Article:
Of Mountains and Meritocracies Part 2

by theaudiencespeaks

The second time we tried to make our assent to the top of the mountain, we had planned and prepared a bit more wisely then we had for our first trip years earlier. As a troop we realized that most of our members didn’t have the stamina to make it all the way up the mountain in one go. This was evidenced by the fact that at the end of the last attempt, there was only three remaining members, two boys and a leader. This time we planned on splitting the mountain hike into a two day event. We would hike half way up and make camp for the night and then the next day we would finish going all the way up and then turn back and make it all the way back down to base camp before sundown.

Not much happened the first day of the hike, at least, I can’t remember many details of the first day hiking halfway up the mountain. About all I remember was a few moments setting camp half way up. I remember that it was cold and that it was threatening rain. I also remember that I didn’t pack particularly warm clothing. All I had was a thin jacket, t-shirt and jeans. That night I dined on something unusually fancy like couscous and eggs… That was my usual M.O. when camping, I became quite known for making simple recipes that surpassed the usual fare of ramen noodles and jerky.

After that first trip I became an odd duck in the scout troop, doing unconventional things like making couscous, packing way more than I probably should, etc… But I found some sort of zen in camping. I became incredibly focused and present, aware of my body and aware of both the danger and the detail of anything that was in front of me. I felt more alive, more touched by the cold winds and scorched by the sun in the glaring cloudless sky. I took fatigue and sunburn and gloom in stride. And because of that, no one was really surprised by how quickly I caught onto things. I was the first one to strike the stump in an archery competition, firing arrows that we made ourselves. I could group the .22 shots under a quarter very quickly. I tied knots then that I couldn’t tie now to save my life. Knowledge was always like that, Pick it up quickly, and forget it when I wasn’t using it, because I knew when I needed it I could go find it and acquire it again.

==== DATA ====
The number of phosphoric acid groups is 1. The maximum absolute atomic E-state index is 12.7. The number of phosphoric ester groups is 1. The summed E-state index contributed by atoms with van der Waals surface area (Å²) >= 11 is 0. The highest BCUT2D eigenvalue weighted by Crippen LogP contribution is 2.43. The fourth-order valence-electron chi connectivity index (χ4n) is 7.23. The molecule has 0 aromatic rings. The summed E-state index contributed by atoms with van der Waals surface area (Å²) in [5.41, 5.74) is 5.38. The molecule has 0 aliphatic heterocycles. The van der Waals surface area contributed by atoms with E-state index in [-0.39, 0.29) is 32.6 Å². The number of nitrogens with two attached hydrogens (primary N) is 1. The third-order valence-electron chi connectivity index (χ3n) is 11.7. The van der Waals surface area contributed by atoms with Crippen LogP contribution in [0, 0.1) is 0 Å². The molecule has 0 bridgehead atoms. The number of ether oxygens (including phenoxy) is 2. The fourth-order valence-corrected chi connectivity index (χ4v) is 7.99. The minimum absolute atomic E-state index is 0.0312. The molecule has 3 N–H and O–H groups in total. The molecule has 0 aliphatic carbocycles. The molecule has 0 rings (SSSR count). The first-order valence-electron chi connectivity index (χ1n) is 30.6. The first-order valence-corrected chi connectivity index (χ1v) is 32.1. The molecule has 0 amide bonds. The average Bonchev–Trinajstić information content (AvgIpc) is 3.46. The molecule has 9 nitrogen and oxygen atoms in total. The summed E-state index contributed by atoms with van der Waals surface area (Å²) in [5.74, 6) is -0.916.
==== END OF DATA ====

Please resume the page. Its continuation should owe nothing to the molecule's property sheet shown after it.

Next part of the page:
But I’m getting off track. Mostly, I want to say that the expectations had changed for me. The First time, everyone expected failure from me… This time up the mountain, everyone expected that I’d have no problem what soever. I almost feel like I became a lucky charm… Everyone wanted to stick with me because they felt like if they could stick with me, they too would make it up the mountain. But there was also a bit of sadness and regret. We wanted to make it up the mountain this time to make up for failing last time.

The next morning, we woke up in the pre-dawn glow, stoked the fire, ate our oatmeal and other breakfast foods quickly, and struck camp. By the time the morning light allowed us to see the path ahead, we were on the move. The troop split up pretty early into a fast group and a slow group. The Slow group pretty much stated that they’d be happy just to make tundra and turn back. The Fast group was jovial and immediately determined to reach the top.